Closing in on the half-way mark...
23 39 N 63 40 W
Now just passing the “2 days” point on our passage to Bermuda; conditions remain excellent…only one minor squall line to pass through in the middle of last night and it was nothing and, although a fair bit of rain cells could be seen on radar as part of the line, no rain landed on us. Dawn arrived this morning with clear blue skies and winds have been constant at 15 – 18 kts on our beam with seas around 3-5 feet so overall Sea Mist and crew are HAPPY!
Of course as any of us who have lived this cruising life know, there is always something that will give you a surprise as one of the many systems decides to make you pay more attention to it. Last night, about 2 hours after darkness had settled in, the autopilot decided to quit on us. While Ian handled the steering for the next hour, I proceeded to empty out most of the “packed” aft lazerette so that I could access the steering system components. As I quickly eliminated possible causes of the failure, I zeroed in on the electric motor that drives the hydraulic ram as the likely culprit. It is a tough job to change brushes in this installation but I have had to do it at sea before (happened in July 2008 as Cheryl and I were making our way from Spain to Morroco), I tackled the motor and made the change….doubly difficult due to the conductive copper wire that is attached to a brush having made itself welded to the motor armature. Anyway, all resolved and AUTO was back in charge of managing our direction…..on this passage, that would be by “wind control” all the way.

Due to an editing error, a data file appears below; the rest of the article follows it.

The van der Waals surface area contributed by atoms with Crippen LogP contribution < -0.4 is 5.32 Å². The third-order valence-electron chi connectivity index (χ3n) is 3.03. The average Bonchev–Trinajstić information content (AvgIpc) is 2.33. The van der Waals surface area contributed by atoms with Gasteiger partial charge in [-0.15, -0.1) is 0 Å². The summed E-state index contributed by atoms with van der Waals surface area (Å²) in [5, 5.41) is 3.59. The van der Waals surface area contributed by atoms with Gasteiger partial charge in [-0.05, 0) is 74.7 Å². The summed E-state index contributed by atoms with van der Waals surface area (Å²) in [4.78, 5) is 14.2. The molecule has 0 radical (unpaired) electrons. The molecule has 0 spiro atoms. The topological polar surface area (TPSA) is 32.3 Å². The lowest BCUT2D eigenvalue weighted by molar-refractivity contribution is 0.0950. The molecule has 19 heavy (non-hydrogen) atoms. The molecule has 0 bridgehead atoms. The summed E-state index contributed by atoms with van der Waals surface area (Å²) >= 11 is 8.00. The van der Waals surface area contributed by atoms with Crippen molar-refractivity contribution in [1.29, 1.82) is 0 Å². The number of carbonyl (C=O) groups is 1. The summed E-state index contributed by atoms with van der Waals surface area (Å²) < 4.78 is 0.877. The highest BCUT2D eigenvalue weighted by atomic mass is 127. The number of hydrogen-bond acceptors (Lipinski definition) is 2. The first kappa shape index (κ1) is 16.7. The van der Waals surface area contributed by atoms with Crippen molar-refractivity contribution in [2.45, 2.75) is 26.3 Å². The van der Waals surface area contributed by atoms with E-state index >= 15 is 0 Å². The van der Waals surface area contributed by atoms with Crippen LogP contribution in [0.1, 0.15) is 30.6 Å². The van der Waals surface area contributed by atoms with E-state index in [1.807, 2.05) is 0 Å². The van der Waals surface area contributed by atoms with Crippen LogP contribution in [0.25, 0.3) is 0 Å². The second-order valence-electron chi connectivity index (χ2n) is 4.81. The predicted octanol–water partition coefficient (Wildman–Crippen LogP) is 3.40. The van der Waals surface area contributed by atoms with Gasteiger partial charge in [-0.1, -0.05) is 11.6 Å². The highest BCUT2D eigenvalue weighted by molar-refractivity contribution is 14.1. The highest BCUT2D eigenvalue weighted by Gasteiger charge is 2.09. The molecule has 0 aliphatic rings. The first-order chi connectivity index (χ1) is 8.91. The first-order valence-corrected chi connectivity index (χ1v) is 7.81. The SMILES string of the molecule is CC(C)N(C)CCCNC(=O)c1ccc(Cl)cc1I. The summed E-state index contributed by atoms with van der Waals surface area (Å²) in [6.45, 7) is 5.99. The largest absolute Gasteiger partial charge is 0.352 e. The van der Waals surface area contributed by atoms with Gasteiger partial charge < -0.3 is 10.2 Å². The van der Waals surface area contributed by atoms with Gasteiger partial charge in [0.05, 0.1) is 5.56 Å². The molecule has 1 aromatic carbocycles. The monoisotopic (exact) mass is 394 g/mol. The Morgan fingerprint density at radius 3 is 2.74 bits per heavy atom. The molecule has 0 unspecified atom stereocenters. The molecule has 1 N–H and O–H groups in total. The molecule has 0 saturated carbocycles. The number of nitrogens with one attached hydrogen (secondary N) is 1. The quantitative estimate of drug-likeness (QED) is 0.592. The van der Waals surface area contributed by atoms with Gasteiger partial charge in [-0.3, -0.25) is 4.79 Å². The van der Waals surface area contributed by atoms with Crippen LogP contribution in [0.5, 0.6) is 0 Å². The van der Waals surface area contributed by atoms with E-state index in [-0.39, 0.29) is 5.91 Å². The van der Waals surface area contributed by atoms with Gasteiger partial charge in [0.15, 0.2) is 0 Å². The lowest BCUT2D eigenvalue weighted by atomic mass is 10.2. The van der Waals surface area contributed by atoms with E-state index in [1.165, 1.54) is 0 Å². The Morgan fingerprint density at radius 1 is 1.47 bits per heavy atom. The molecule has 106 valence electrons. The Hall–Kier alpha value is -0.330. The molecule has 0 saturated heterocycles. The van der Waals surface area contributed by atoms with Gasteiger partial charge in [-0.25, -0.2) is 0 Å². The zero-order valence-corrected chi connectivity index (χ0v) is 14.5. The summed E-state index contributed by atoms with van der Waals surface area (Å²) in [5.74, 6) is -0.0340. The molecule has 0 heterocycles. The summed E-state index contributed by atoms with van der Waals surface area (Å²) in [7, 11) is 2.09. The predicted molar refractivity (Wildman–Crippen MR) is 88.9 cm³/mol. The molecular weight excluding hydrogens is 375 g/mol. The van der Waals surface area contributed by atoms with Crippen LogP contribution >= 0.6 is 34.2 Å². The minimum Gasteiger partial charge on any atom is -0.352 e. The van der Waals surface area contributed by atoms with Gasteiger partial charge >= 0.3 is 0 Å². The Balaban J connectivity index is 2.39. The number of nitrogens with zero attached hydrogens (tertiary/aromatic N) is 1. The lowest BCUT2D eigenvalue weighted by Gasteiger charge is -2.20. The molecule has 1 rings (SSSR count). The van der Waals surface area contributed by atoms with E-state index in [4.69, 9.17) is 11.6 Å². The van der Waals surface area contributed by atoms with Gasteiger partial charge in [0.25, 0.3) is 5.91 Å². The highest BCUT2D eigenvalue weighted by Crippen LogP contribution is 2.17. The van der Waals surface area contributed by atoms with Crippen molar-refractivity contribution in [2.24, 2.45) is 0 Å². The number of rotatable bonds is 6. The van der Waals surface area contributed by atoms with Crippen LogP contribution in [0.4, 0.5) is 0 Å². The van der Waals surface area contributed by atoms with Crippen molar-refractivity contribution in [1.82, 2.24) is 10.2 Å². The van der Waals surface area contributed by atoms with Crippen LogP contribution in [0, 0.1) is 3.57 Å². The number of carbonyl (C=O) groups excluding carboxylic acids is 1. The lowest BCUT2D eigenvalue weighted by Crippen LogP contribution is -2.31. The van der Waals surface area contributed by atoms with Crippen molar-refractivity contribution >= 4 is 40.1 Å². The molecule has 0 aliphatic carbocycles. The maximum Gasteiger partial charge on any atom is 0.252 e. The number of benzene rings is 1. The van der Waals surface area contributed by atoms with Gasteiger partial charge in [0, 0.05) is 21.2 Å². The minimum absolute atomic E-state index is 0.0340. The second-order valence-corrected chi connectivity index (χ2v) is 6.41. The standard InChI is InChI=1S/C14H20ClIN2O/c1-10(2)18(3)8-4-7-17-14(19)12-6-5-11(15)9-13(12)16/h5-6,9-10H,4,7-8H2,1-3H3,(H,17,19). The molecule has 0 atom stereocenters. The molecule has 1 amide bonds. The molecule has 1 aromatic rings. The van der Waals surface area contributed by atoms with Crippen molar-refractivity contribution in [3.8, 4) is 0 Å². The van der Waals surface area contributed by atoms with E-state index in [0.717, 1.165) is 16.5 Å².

And then, shortly after all was back properly stowed in the lazerette and the other crew had hit their berths, I noticed a strange sound…???...and soon determined that the propeller shaft was turning….meaning the new MAX PROP that was installed in Antigua last month was not feathering properly and the movement of the boat through the water was spinning the propeller and thus the shaft…NOT GOOD!...it would be like towing a car with an automatic transmission with its drive wheels on the pavement. That would be a no-no as bad for the transmission/gearbox. Same applies to the drivetrain on the boat….so I had to find a way to stop the shaft from spinning since the standard engine shut down options were not working to make the prop feather. I got out a pipe wrench and emptied a locker in our cabin and got the pipe wrench to grab and stop the shaft turning…..and…I was very pleased to find that once I got it stopped, the prop did feather and no more spinning. We will have to see if this is a continuing problem or not. We would never have discovered the issue if it had not been for the steering failure as this was the only time we turned on the engine since we left St Maartens….I needed the boat flat and controlled in speed so that I could do the work on the steering system so Ian had the motor driving the boat. Once that problem was behind us, we of course then got the sails redeployed and shut down the engine…..and hence the discovery.
That is enough rambling for today; Ian just came down from the cockpit and saw all the text on the screen and said “who will be so lucky to read that LOOOONG email?”. I guess that is true so I had better quit.
DTG > 544 nm….currently showing our arrival at St Georges at dawn on Friday the 29th. Will have to download weather in a couple of hours to see what the forecast is for the next 3 days in the waters we will by sailing.